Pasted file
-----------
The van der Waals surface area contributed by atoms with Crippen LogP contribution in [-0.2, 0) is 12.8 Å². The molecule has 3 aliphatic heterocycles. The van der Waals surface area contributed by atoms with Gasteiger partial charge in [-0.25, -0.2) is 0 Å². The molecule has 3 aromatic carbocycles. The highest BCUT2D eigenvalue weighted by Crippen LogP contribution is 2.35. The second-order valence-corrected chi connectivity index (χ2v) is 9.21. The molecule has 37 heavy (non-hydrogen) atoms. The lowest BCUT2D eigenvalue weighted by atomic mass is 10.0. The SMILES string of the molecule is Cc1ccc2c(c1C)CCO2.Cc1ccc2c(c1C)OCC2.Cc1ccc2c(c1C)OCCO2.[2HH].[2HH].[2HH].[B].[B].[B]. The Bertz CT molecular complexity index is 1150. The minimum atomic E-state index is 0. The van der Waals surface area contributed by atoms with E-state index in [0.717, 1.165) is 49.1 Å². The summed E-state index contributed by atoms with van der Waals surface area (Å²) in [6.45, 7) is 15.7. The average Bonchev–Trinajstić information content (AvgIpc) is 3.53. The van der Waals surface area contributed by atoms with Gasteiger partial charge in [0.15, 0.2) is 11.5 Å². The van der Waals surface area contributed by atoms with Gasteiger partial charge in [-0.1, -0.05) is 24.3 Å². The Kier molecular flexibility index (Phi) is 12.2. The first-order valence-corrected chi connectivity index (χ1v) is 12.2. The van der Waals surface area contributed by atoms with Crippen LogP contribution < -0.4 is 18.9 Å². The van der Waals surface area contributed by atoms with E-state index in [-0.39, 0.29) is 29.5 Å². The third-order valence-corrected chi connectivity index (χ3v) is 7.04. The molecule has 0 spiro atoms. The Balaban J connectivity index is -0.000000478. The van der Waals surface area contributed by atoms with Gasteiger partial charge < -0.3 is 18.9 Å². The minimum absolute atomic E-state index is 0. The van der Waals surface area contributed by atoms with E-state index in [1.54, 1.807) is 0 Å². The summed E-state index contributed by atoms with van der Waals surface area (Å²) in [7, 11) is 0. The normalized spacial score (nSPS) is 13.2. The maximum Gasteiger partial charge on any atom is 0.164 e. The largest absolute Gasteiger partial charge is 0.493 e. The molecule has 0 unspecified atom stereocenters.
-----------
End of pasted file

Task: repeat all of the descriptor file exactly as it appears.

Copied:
The van der Waals surface area contributed by atoms with Crippen LogP contribution in [-0.2, 0) is 12.8 Å². The molecule has 3 aliphatic heterocycles. The van der Waals surface area contributed by atoms with Gasteiger partial charge in [-0.25, -0.2) is 0 Å². The molecule has 3 aromatic carbocycles. The highest BCUT2D eigenvalue weighted by Crippen LogP contribution is 2.35. The second-order valence-corrected chi connectivity index (χ2v) is 9.21. The molecule has 37 heavy (non-hydrogen) atoms. The lowest BCUT2D eigenvalue weighted by atomic mass is 10.0. The SMILES string of the molecule is Cc1ccc2c(c1C)CCO2.Cc1ccc2c(c1C)OCC2.Cc1ccc2c(c1C)OCCO2.[2HH].[2HH].[2HH].[B].[B].[B]. The Bertz CT molecular complexity index is 1150. The minimum atomic E-state index is 0. The van der Waals surface area contributed by atoms with E-state index in [0.717, 1.165) is 49.1 Å². The summed E-state index contributed by atoms with van der Waals surface area (Å²) in [6.45, 7) is 15.7. The average Bonchev–Trinajstić information content (AvgIpc) is 3.53. The van der Waals surface area contributed by atoms with Gasteiger partial charge in [0.15, 0.2) is 11.5 Å². The van der Waals surface area contributed by atoms with Gasteiger partial charge in [-0.1, -0.05) is 24.3 Å². The Kier molecular flexibility index (Phi) is 12.2. The first-order valence-corrected chi connectivity index (χ1v) is 12.2. The van der Waals surface area contributed by atoms with Crippen LogP contribution < -0.4 is 18.9 Å². The van der Waals surface area contributed by atoms with E-state index in [-0.39, 0.29) is 29.5 Å². The third-order valence-corrected chi connectivity index (χ3v) is 7.04. The molecule has 0 spiro atoms. The Balaban J connectivity index is -0.000000478. The van der Waals surface area contributed by atoms with Gasteiger partial charge < -0.3 is 18.9 Å². The minimum absolute atomic E-state index is 0. The van der Waals surface area contributed by atoms with E-state index in [1.54, 1.807) is 0 Å². The summed E-state index contributed by atoms with van der Waals surface area (Å²) in [7, 11) is 0. The normalized spacial score (nSPS) is 13.2. The maximum Gasteiger partial charge on any atom is 0.164 e. The largest absolute Gasteiger partial charge is 0.493 e. The molecule has 0 unspecified atom stereocenters.